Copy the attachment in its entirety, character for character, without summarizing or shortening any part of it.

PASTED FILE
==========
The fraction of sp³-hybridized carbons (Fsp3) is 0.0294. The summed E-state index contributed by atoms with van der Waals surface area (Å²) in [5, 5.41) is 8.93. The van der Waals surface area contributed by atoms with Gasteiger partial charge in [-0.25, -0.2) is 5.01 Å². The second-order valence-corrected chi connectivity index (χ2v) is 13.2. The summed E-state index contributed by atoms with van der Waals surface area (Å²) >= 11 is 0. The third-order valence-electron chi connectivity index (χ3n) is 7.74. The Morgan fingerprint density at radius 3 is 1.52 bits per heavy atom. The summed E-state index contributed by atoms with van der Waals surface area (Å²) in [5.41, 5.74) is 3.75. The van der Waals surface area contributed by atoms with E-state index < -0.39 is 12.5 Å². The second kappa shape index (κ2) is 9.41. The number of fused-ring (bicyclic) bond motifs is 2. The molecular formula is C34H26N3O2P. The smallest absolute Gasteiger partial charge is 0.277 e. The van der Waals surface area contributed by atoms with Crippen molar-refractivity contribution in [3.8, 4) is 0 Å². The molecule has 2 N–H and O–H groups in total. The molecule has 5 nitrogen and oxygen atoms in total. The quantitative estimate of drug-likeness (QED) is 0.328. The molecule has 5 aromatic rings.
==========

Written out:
The fraction of sp³-hybridized carbons (Fsp3) is 0.0294. The summed E-state index contributed by atoms with van der Waals surface area (Å²) in [5, 5.41) is 8.93. The van der Waals surface area contributed by atoms with Gasteiger partial charge in [-0.25, -0.2) is 5.01 Å². The second-order valence-corrected chi connectivity index (χ2v) is 13.2. The summed E-state index contributed by atoms with van der Waals surface area (Å²) >= 11 is 0. The third-order valence-electron chi connectivity index (χ3n) is 7.74. The Morgan fingerprint density at radius 3 is 1.52 bits per heavy atom. The summed E-state index contributed by atoms with van der Waals surface area (Å²) in [5.41, 5.74) is 3.75. The van der Waals surface area contributed by atoms with E-state index < -0.39 is 12.5 Å². The second kappa shape index (κ2) is 9.41. The number of fused-ring (bicyclic) bond motifs is 2. The molecular formula is C34H26N3O2P. The smallest absolute Gasteiger partial charge is 0.277 e. The van der Waals surface area contributed by atoms with Crippen molar-refractivity contribution in [3.8, 4) is 0 Å². The molecule has 2 N–H and O–H groups in total. The molecule has 5 nitrogen and oxygen atoms in total. The quantitative estimate of drug-likeness (QED) is 0.328. The molecule has 5 aromatic rings.